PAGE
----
Last month I went to New York and managed to spend a couple of hours walking the entire length of the elevated park, from the gentrified and so-cool-it-hurts Meatpacking District to the Javits Convention Center.
It was a hot Sunday and the place was packed with tourists, locals and numerous newlyweds who monopolised parts of the park for prolonged periods of time. Forget Central Park, it seems having your wedding day snaps taken against a derelict warehouse is in this season.
The gallery below has no newlyweds in them, but a few of my favourite snaps from the day. And I’ll definitely be back to see the next phase of the project when it’s ready a few years from now.
Last Saturday was my first time ever on Wimbledon’s Centre Court. And what a day it was.
The first person we saw the moment we entered the grounds via Gate 7 was Serena Williams.
That was before her match with Jie Zheng, which she won. Obviously. I snapped a few pics of her during training and I’m glad I did as I sat slightly too far from her during the actual match – and I left my long lens at home. Very wise, I know…
Still, I enjoyed the match if not the actual picture-taking:
Mind you, there were enough gigantic lenses around – if I *really* wanted to use one, I’m sure I could borrow one from someone.
Apart from the snappers, there were plenty of merry spectators. And I do mean PLENTY. And yes, before you ask, strawberries, cream, champagne and summer hats were all there too:
And in fact we did have proper summer weather, which made the experience on the centre court – and off it – really amazing. I have to say I was very impressed by how well the event was organised and how perfectly everything was choreographed on the court itself during and between the matches.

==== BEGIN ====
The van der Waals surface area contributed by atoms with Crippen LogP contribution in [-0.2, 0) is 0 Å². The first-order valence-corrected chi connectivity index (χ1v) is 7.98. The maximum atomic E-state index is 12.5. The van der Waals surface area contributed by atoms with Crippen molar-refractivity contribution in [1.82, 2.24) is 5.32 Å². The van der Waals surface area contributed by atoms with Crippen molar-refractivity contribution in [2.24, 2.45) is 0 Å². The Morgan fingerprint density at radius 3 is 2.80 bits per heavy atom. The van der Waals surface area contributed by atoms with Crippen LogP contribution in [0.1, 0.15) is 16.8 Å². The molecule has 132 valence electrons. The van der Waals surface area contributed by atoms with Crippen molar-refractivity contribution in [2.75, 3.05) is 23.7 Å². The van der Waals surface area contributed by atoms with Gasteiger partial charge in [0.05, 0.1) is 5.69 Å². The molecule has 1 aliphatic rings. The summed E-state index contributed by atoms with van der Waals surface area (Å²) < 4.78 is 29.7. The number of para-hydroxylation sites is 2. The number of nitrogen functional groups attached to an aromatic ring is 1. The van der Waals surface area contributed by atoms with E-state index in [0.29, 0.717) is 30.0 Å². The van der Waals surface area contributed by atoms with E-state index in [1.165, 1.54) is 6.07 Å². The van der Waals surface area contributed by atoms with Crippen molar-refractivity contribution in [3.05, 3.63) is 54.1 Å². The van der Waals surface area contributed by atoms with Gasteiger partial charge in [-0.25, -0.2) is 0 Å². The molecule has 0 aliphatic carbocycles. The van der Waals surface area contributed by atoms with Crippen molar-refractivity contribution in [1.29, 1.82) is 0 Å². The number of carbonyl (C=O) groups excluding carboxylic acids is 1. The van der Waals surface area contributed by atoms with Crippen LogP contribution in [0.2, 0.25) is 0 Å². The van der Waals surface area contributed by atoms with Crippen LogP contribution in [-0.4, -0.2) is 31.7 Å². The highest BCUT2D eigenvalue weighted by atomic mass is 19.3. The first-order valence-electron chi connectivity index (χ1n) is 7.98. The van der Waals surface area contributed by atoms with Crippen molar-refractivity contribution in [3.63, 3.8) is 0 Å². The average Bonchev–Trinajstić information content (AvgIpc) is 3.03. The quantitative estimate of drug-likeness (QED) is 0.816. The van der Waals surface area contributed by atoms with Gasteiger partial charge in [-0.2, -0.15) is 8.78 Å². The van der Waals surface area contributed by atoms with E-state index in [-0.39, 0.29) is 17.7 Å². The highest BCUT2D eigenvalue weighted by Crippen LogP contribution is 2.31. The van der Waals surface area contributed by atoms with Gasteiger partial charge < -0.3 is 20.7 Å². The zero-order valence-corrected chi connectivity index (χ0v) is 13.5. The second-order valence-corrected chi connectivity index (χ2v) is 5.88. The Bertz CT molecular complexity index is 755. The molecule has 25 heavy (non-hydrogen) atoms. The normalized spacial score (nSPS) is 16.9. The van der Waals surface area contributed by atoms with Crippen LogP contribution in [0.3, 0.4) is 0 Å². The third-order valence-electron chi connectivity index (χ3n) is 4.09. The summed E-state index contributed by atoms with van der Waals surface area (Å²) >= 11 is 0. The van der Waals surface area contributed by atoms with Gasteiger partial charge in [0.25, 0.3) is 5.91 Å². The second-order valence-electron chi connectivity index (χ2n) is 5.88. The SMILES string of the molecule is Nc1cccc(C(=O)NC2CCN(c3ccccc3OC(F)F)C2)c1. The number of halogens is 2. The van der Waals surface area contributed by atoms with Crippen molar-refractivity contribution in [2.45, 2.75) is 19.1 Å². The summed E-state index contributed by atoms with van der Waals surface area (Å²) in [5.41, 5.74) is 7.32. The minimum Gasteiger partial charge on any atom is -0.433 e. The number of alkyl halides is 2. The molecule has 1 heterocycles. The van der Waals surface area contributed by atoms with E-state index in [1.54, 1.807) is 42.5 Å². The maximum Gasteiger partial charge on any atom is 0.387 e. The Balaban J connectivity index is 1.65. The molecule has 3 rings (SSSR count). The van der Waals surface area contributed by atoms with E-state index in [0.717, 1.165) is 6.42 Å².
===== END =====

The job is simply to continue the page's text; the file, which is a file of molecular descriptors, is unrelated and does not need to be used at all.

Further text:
I’m writing this post a day before Andy Murray’s historic final against six-time champion, Roger Federer. Hope he is as impressive tomorrow as he was last weekend when he played against Marcos Baghdatis. Hope he is British again…
A couple of months ago I went to an event at Calumet London and saw the new Tamron 24-70mm f 2.8 with image stabilisation which was about to debut in the UK.
I’d had a brief fling with a Tamron lens 5-6 years ago and my impressions back then were less than positive. I’ve been using Canon lenses since then and never thought I would feel the need to invest in a different brand.
At the Calumet event however I had he opportunity to play with the new Tamron, which was – and still is – the only 24-70mm f2.8 lens with image stabilisation, or, as the manufacturers prefer to call it, vibration compensation.
The few pics I took with it back then looked promising and the only pre-release review on ephotozine was very encouraging. Clearly Tamron has improved its reverse-engineering efforts since the last time I played with their kit. But old habits die hard and I decided to wait for more reviews before making a decision.
So why did I even consider this lens, particularly when my Canon 24-105mm is really great as a general lens? There were two main things about the new Tamron: it was faster than my main Canon glass *and* came with image stabilisation. Well, three things, in fact. It’s also much cheaper than the latest Canon 24-70mm f2.8 II, which retails at around £2,000 and doesn’t offer image stabilisation. Which is not an issue when you shoot with a tripod or in the studio, but I largely don’t.
I used the new Canon lens and its quality is superb. But it failed me several times when I tried using it hand-held in dimly-lit situations. Therefore spending that kind of money when I know I won’t schelp my tripod with me all the time was a bit pointless.
In the meantime, more reviews appeared and they were also largely positive, and even claimed the Tamron lens at times outperformed its Canon equivalent (see the video from F-Stoppers below). It’s supposed to be great for DSLR video, which is music to my ears.
There are however a couple of issues most reviewers identify – some noticeable vignetting at 24mm and varying levels of sharpness at various focal lengths. I’m not that bothered about vignetting, Lightroom usually deals with it nicely. Sharpness might be more problematic, but let’s not pre-judge anything.
I’ve decided to make the jump and play with the new lens for a bit. I’m quite curious about it.
Look out for some test images over the next couple of weeks. And if you know something I should be aware of, speak now, or forever hold your silence…